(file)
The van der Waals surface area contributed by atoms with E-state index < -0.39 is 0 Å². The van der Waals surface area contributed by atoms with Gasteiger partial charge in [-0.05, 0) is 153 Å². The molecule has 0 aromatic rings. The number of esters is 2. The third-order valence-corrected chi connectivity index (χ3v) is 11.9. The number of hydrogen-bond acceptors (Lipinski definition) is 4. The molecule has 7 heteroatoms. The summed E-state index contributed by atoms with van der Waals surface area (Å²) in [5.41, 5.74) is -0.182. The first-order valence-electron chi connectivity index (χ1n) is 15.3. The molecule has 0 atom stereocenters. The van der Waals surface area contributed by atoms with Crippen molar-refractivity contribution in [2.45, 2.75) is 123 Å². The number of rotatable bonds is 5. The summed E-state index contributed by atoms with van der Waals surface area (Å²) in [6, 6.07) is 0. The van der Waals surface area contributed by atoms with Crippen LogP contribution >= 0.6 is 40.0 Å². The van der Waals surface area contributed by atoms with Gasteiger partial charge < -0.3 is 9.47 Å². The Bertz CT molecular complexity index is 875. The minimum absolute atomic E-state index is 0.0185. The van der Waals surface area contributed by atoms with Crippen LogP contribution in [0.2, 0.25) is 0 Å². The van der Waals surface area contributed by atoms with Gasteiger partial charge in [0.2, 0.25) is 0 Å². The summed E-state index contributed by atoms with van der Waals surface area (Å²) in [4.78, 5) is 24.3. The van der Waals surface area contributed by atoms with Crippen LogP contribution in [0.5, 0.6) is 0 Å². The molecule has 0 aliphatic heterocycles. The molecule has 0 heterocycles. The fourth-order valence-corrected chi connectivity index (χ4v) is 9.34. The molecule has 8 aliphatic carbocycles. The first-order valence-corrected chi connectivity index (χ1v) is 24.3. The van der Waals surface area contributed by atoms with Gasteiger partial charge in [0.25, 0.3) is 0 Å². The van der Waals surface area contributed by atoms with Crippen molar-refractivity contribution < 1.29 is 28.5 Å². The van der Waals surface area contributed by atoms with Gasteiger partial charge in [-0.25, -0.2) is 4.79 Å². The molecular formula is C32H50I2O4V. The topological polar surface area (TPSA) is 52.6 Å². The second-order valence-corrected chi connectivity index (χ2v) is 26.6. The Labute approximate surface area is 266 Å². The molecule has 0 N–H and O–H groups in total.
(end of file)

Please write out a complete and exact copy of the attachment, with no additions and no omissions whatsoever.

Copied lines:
The van der Waals surface area contributed by atoms with E-state index < -0.39 is 0 Å². The van der Waals surface area contributed by atoms with Gasteiger partial charge in [-0.05, 0) is 153 Å². The molecule has 0 aromatic rings. The number of esters is 2. The third-order valence-corrected chi connectivity index (χ3v) is 11.9. The number of hydrogen-bond acceptors (Lipinski definition) is 4. The molecule has 7 heteroatoms. The summed E-state index contributed by atoms with van der Waals surface area (Å²) in [5.41, 5.74) is -0.182. The first-order valence-electron chi connectivity index (χ1n) is 15.3. The molecule has 0 atom stereocenters. The van der Waals surface area contributed by atoms with Crippen molar-refractivity contribution in [2.45, 2.75) is 123 Å². The number of rotatable bonds is 5. The summed E-state index contributed by atoms with van der Waals surface area (Å²) in [6, 6.07) is 0. The van der Waals surface area contributed by atoms with Crippen LogP contribution >= 0.6 is 40.0 Å². The van der Waals surface area contributed by atoms with Gasteiger partial charge < -0.3 is 9.47 Å². The Bertz CT molecular complexity index is 875. The minimum absolute atomic E-state index is 0.0185. The van der Waals surface area contributed by atoms with Crippen LogP contribution in [0.2, 0.25) is 0 Å². The van der Waals surface area contributed by atoms with Gasteiger partial charge in [0.2, 0.25) is 0 Å². The summed E-state index contributed by atoms with van der Waals surface area (Å²) in [4.78, 5) is 24.3. The van der Waals surface area contributed by atoms with Crippen LogP contribution in [0.5, 0.6) is 0 Å². The molecule has 0 aliphatic heterocycles. The molecule has 0 heterocycles. The fourth-order valence-corrected chi connectivity index (χ4v) is 9.34. The molecule has 8 aliphatic carbocycles. The first-order valence-corrected chi connectivity index (χ1v) is 24.3. The van der Waals surface area contributed by atoms with Gasteiger partial charge in [0.25, 0.3) is 0 Å². The van der Waals surface area contributed by atoms with Crippen molar-refractivity contribution < 1.29 is 28.5 Å². The van der Waals surface area contributed by atoms with Gasteiger partial charge in [-0.25, -0.2) is 4.79 Å². The molecular formula is C32H50I2O4V. The topological polar surface area (TPSA) is 52.6 Å². The second-order valence-corrected chi connectivity index (χ2v) is 26.6. The Labute approximate surface area is 266 Å². The molecule has 0 N–H and O–H groups in total.